Advent Project: Christmas is for Beauty [OR, why my grandma was right all along]

Each year, I blog through the Advent Season – a time of waiting, expecting, and longing in the midst of exile. This year’s Advent Project is my way of intentionally seeking truth in this time and motivating myself to reflect. Let’s reflect together about what it means for God to be with us, and how badly we need it.

Christmas lights

In a lot of ways, studying theology ruined Christmas for me. Once I really started to understand who Jesus was, what God’s hope for the world was, and so on and so forth, the way we celebrate Christmas and Advent always made me incredibly mad. I’ve talked about this in my other posts, but part of the truth is that these posts during the Advent season have always been an attempt by me to try to reclaim some of the “Christmas spirit”. I guess part of me has always thought that more theology would help me feel like a kid again when Christmas came around each year. So I would always try to consume some sort of theological text about incarnation or the historical-Christmas to prepare myself for the season.

A few months ago I took a class called Aesthetic Theology and Postmodern Culture. The basic premise of this class was that beauty, through art, nature, and experience, we can catch a glimpse of the divine. God is active in the world through the beautiful, through the things God created, and the things we create. Ceceilia Gonzales-Andreiu says it this way:

What is beautiful can be so most powerfully in that it wounds us and directs us to the longing our wounds reveal. In this beauty that is most fully revealed in Christ, the good and the true are woven together and made sensible, so we may want them, grasp them, inhabit them, and love them.

When I was a kid, I experienced Christmas, even if I didn’t comprehend it. Experience is the true home of the aesthetic. But even this can require a little learning. the best learning I’ve done on the matter came from Friedrich Schleiermacher, who is actually a brilliant theologian. But it wasn’t a book on theology or philosophy that taught me this. It was his small but beautiful Christmas Eve Dialogue that both taught me and showed me the beauty of the Christmas story, and the ability of art to shape theology and provide an encounter with God. The work is actually a short, fictional story about friends talking on Christmas Eve about the meaning of Christmas. Yet, even for them, it is the experience of music, decorations, and the joy of community that becomes their fullest understanding… not the academic content of their conversation. They realize in their celebration that there is an intertwining of faith and beauty, as one character explains:

If something fine or gratifying is presented to us at a time when we are most inwardly conscious of the greatest and finest thing of all, then that consciousness will be taken up into our awareness of it. Furthermore, in relation to the glorious salvation of the world, all love takes on a greater significance, as does everything good.

All this leads me to one main point, the subtitle of this entire post: my grandma was right all along.

At the point where my grandma was no longer able to put up decorations herself, I was old enough to get paid to do so. Every year, after Thanksgiving, I would go over to her home and drag endless strands of lights, nativity scenes, angels, snowmen, and the like out from her shed and put them up. My grandma loved having the most decorated place in the neighborhood, and it brought her joy to see lights and angels during the Christmas season. It made her happy, and she believed it made others happy too.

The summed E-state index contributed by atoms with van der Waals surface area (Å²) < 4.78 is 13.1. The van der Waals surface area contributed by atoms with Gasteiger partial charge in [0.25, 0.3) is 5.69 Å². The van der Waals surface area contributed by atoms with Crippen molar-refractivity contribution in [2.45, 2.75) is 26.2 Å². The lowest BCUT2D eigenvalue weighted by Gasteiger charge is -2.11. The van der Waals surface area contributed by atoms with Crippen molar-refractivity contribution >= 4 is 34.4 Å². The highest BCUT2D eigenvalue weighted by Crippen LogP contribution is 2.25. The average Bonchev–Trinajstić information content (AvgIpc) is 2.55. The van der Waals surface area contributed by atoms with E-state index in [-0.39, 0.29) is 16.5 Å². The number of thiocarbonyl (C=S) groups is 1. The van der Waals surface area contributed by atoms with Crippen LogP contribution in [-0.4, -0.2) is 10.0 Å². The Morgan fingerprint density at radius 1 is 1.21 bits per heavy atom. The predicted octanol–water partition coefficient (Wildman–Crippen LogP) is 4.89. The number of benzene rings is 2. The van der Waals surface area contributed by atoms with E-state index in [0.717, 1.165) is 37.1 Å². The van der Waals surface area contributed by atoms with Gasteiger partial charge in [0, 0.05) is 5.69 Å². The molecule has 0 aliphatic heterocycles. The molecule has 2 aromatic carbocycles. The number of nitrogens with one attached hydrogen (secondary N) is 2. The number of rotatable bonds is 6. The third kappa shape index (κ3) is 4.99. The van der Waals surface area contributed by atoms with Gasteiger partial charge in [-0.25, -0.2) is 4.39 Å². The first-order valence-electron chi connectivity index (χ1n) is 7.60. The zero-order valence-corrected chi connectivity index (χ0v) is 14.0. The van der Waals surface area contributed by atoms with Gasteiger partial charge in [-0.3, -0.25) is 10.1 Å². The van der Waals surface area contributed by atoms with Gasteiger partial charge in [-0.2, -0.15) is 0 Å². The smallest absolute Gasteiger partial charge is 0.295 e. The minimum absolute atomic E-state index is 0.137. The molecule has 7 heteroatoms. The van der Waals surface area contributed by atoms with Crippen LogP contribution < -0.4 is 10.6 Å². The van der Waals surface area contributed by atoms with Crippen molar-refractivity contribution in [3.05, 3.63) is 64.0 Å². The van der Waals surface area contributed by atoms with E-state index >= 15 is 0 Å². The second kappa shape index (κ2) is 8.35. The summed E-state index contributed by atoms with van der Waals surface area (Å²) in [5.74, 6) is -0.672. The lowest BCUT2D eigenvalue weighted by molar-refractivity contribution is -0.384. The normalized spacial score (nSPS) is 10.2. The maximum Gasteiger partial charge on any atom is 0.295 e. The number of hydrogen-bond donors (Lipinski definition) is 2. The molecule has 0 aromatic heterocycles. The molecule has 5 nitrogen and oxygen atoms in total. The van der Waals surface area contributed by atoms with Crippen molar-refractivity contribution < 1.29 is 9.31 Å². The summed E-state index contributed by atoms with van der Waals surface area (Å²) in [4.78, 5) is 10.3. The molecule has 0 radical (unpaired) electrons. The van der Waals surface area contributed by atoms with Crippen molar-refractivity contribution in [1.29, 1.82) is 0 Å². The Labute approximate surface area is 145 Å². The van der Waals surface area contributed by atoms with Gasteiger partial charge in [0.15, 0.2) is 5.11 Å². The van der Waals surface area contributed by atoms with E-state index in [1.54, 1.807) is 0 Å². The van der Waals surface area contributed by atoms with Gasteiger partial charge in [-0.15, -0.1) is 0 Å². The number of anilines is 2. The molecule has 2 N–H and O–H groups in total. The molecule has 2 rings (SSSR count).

At some point I realized that this actually meant a great deal to me too. Last Christmas I drove around with friends to see some of the best-lit houses in LA, and I truly believe that it was a spiritual activity. So this year, having read this text by Schleiermacher, and learning to find and experience God in beauty, I decided to do something I haven’t done in a few years.

Naomi and I went to Arizona for Christmas, and decorated my grandmother’s apartment. She doesn’t have a home or yard to decorate anymore, but you better believe she still has nativity sets! We spent time with her putting up the decorations and playing Uno, (if you know my grandma, you’ll understand,) and it was an amazing time for us.

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I tell you all that to simply remind or suggest that Christmas is a time for beauty, and that beauty may help you find God in a new way. If you’re inclined, like me, to look to books or sermons or lectures to find God, maybe Christmas can be a season where you look in a different place. Obviously I don’t mean to say that God isn’t in those other things. Of course!

But if beautiful things are good, and God is the source of all that is good… then perhaps God can be found just as much in the beautiful experiences of our lives as in the spoken word of a preacher. We shouldn’t be afraid to feel warmth in our heart as we gaze in awe at a spectacle of lights and call that experience “God”.

Tis the season! In many places snow is falling, colored lights are draping, children are ecstatic, trees are adorned, beautiful flowers and wreathes and mistletoe abound… breathe it in! Christmas is a time to stop and smell the poinsettias!

You might just find God there.


One thought on “Advent Project: Christmas is for Beauty [OR, why my grandma was right all along]

  1. Kevin. . . .thanks for your Writing. . . .some profound simplicity. . .that connects. God has gifted you my friend. Keep seeking and expressing. Have a Blessed Christmas! Bill Burch

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